||2018-01-16 22:16:31, 조회 : 341, 추천 : 82
What is the Church
Servants of the Lord
Last week, we learned about the foundation of the church. While many people say that the foundation is Jesus Christ, we learned that Jesus Christ is the cornerstone of the church. Instead, the church is founded on the apostles. Many people reject the idea of the church built on the apostles, yet, we learned that if you reject the apostles you are also rejecting God Himself. Today, we will continue to learn about what is the church by understanding the servants of the Lord.
The term "church" comes from the Greek word "kuriake." Kuriake in its noun form is "Kuriakos" which means "owned or possesed by the kurios." What then does kurios means? Kurios means "Lord" and it can be seen used in the New Testament. This translates from the Old Testament hen it was used for God "Yaweh" and "adonai." For example, in Psalms 8:1 it says, "O Lord, our Lord, how majestic is your name in all the earth." The psalmist is saying, "Oh Yahweh, our Adonai, how excelled is thy name in all the earth." Therefore, when we see the term "adonai" it means "the sovereign one." This derives from its original term "kurios."
The term "kurios" is used in three different ways in the New Testament. For example, it is used in order to politely inform someone. This can be understood in the modern term of "sir" or "mister." However, kurios can also be used for "imperial usage." Sproul says that we use this "title that ascribes absolute sovereignty to the one who is kurios." For example, in Philippians 2:10-11, Paul uses this term when he says, "so that at the name of Jesus every knee should bow, in heaven and on earth and under the earth, 11 and every tongue confess that Jesus Christ is Lord, to the glory of God the Father." When Paul says, "Jesus Christ is Lord" the term kurios is used in replacement of Lord. Therefore, kurios is used for the title of Jesus Christ in the New Testament. Another way kurios is used in ancient Greek culture, is when a slave owner "kurios" purchases slaves. We will use this third way that kurios is used to understand the term church.
The church is referred to people who are "owned by a kurios, who were owned and possessed by a lord." We find in the New Testament, images used to understand this through the relationship between the believer and Christ. That is why Apostle Paul often refers to himself as a "slave" or "doulos." He uses this term to explain how he was "purchased." He not only refers to himself as one that was purchased, but also refers to all God's believers as such. For example, in 1 Corinthians 6:19-20, he says, "You are not your own, for you were bought with a price. So glorify God in your body." Sproul states, "We are God's possession because He has redeemed us."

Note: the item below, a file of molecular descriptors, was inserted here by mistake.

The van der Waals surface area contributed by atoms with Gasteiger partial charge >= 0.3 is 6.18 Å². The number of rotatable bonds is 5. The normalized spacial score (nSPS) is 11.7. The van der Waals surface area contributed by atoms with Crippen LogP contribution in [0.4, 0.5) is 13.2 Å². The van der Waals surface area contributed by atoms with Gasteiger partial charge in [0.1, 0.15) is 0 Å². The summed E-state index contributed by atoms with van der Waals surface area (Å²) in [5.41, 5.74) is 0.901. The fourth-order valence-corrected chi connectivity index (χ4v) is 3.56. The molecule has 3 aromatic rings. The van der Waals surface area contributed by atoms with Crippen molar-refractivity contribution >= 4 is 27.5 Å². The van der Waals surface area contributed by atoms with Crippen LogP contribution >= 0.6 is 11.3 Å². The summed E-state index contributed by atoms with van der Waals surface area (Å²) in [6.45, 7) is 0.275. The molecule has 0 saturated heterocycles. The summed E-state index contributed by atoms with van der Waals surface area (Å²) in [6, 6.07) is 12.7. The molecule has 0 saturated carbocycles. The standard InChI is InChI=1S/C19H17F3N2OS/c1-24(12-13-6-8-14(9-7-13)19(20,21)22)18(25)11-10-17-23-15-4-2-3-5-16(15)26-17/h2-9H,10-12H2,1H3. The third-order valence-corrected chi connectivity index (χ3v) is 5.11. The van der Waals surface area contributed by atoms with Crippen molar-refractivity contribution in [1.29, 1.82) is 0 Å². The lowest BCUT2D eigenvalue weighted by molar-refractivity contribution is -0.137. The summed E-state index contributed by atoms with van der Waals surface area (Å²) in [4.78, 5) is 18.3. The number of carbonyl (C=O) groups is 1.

In the New Testament, we frequently find Christians as people who are "in" Christ Jesus. When we evangelize, we explain that just believing in Jesus Christ is not enough but to "believe into Him." This term "into" derives from the Greek word "eis." Sproul gives us an example in order for us to understand what he means. He says, "I have to first move into the city through the city gates before I can be inside the city." Therefore, when we are not only in Christ Jesus, he is also in us. If you were to have this union with Christ and I have this union with Christ, the we have a "co-fellowship in Christ." Thus, we should not have cold judgments of one another and respect one another, as we were all people who were purchased by Christ.
If we want to successfully do this, we must first change our attitude towards God's people and the church. Sproul states, "If I am a member of a group of servants and I have conflict with the servants, that conflict must never cause me to speak against the owner of the servants. We are all servants under one Lord." Therefore, in order for us to love our enemies, we have remind ourselves that we must do it for the sake of our kurios, Jesus Christ.
As servants of the Lord, I hope that we can band together and love one another under the one who purchased us. We no longer live the life we wish to live or do as we please, we must understand that we were redeemed; thus our redeemer has a hold of us. Understanding who our kurios is, will ultimately help us to become loving and closer servants of the Lord.
1) In what ways is the term "kurios" used?
2) Why is "kurios" important to understand?
3) What does it mean to be "into" Christ?
4) What does Apostle Paul mean when he says, "You are not your own, for you were bought with a price. So glorify God in your body."
4) What does Sproul mean when he states, "If I am a member of a group of servants and I have conflict with the servants, that conflict must never cause me to speak against the owner of the servants. We are all servants under one Lord."